Amnesty International Annual Report 2013 - Sweden
|Publication Date||23 May 2013|
|Cite as||Amnesty International, Amnesty International Annual Report 2013 - Sweden, 23 May 2013, available at: http://www.refworld.org/docid/519f516a9.html [accessed 27 June 2017]|
|Disclaimer||This is not a UNHCR publication. UNHCR is not responsible for, nor does it necessarily endorse, its content. Any views expressed are solely those of the author or publisher and do not necessarily reflect those of UNHCR, the United Nations or its Member States.|
Head of state: King Carl XVI Gustaf
Head of government: Fredrik Reinfeldt
Ahmed Agiza, who had been subjected to rendition from Sweden to Egypt in 2001 and subsequently mistreated, was at last able to rejoin his family in Sweden. In July, the authorities suspended forced returns of Uighurs to China in light of the risk of persecution they faced there.
Torture and other ill-treatment
In December, Ahmed Agiza rejoined his family in Sweden after the authorities granted his application for a residence permit. Ahmed Agiza was detained with Mohammed al-Zari in Sweden in December 2001 and subjected to rendition from Sweden to Egypt on a CIA-leased plane. Both men were subsequently tortured and otherwise ill-treated while being held in Egypt. In 2008, the Swedish government awarded both men financial compensation for the human rights violations they suffered. Ahmed Agiza was released from prison in Cairo, Egypt, in 2011, having been held for over nine years after an unfair trial before a military court. Awarding Ahmed Agiza a residence permit contributed to ensuring that his right to redress for the human rights violations he has suffered is fulfilled. However, an effective, impartial, thorough and independent investigation into these violations remained outstanding.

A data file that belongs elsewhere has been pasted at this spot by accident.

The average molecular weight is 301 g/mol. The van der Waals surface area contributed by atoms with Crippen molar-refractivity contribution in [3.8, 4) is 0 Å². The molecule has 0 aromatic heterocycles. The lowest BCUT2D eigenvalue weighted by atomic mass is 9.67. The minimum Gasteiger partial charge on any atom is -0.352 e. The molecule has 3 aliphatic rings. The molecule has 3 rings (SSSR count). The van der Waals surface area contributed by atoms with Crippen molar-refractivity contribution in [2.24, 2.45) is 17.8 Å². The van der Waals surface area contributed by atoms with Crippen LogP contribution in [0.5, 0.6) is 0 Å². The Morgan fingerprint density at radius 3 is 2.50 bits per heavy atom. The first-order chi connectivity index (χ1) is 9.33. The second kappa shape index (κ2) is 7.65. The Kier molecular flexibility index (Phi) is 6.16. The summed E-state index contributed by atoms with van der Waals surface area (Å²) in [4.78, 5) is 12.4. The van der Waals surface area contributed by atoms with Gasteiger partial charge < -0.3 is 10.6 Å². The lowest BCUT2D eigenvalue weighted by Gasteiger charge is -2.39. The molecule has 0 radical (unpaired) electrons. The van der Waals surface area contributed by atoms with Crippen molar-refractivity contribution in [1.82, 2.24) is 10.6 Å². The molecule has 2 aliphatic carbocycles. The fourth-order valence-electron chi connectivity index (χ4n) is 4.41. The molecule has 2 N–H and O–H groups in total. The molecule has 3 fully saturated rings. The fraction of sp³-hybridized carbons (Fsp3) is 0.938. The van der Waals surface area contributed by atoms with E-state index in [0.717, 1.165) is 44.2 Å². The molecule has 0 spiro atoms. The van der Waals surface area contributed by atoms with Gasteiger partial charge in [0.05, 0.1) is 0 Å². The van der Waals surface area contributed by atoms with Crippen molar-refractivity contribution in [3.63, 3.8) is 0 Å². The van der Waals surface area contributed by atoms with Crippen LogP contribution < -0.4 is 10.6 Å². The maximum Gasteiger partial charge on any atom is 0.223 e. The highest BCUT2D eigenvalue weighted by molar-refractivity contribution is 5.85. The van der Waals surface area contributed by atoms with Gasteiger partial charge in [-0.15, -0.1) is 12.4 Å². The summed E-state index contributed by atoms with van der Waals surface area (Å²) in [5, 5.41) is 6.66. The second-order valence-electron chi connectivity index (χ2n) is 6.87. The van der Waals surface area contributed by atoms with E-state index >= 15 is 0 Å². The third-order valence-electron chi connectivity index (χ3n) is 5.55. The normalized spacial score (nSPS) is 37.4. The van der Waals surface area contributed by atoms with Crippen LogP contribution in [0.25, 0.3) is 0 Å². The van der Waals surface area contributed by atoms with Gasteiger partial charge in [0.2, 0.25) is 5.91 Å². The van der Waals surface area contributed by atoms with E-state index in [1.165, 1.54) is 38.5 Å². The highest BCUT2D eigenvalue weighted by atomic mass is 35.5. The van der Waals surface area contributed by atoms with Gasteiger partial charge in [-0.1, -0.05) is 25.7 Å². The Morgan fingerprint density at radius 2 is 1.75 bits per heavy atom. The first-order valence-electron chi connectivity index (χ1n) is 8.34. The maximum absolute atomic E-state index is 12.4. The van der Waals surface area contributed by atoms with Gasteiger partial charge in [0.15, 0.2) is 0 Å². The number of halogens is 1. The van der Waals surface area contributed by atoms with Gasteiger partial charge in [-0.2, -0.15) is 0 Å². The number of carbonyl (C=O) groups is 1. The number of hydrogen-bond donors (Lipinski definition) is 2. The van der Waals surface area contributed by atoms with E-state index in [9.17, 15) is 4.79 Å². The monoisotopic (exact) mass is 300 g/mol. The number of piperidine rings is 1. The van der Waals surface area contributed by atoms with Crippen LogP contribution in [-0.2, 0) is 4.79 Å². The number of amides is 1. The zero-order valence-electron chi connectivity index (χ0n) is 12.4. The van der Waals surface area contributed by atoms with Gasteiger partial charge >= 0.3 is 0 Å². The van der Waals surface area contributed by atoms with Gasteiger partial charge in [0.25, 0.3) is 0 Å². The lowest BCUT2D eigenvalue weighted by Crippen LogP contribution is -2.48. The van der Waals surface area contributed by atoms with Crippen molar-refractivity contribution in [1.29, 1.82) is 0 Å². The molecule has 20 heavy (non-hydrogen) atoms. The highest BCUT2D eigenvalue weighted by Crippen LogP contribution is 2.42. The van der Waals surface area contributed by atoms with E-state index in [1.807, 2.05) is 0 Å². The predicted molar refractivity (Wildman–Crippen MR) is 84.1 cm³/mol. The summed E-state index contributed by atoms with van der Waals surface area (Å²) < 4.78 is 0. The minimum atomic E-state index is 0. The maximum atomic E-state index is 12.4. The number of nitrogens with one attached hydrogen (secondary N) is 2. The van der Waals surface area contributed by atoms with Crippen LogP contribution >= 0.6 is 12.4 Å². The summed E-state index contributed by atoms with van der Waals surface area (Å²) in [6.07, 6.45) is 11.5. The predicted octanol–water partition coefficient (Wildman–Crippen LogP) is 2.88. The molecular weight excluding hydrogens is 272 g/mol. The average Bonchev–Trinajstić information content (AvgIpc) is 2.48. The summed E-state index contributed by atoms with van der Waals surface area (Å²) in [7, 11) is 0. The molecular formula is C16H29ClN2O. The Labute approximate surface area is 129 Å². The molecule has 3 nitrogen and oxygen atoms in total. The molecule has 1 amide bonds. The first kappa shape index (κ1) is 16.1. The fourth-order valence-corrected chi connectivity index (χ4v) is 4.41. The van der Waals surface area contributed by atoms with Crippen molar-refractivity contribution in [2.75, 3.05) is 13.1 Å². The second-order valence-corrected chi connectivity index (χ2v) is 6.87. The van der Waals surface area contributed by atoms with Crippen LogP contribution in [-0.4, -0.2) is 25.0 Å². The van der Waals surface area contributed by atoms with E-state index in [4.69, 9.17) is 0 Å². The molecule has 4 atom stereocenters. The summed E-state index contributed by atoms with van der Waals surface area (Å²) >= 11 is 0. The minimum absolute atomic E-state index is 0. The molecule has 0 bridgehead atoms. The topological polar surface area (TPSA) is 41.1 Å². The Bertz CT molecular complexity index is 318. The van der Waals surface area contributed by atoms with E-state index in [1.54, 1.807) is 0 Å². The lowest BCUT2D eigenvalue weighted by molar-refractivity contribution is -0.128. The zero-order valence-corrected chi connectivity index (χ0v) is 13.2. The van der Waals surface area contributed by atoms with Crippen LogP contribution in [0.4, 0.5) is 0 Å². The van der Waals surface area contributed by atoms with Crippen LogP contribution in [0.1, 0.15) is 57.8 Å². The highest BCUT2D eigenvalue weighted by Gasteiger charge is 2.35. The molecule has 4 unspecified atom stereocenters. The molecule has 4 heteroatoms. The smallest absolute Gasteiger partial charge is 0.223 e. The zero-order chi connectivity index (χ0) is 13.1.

Refugees, asylum-seekers and migrants
A number of Uighurs were forcibly returned to China between January and June, despite the real risk of persecution and other forms of serious harm they would face upon their return. However, in July, the Swedish Migration Board announced that in light of classified information it had recently received it would suspend all forced returns of Uighurs to China, including in cases where asylum claims had already been rejected.
In September, the European Commission against Racism and Intolerance published its country monitoring report on Sweden. The report raised concerns about, among other things, the continuing discrimination faced by Roma – notably in access to social rights; the proliferation of anti-semitic and Islamophobic comments, including by some members of Parliament; and that Jews and Muslims wearing visible signs of their faith had been targeted in "antisemitic and islamophobic incidents".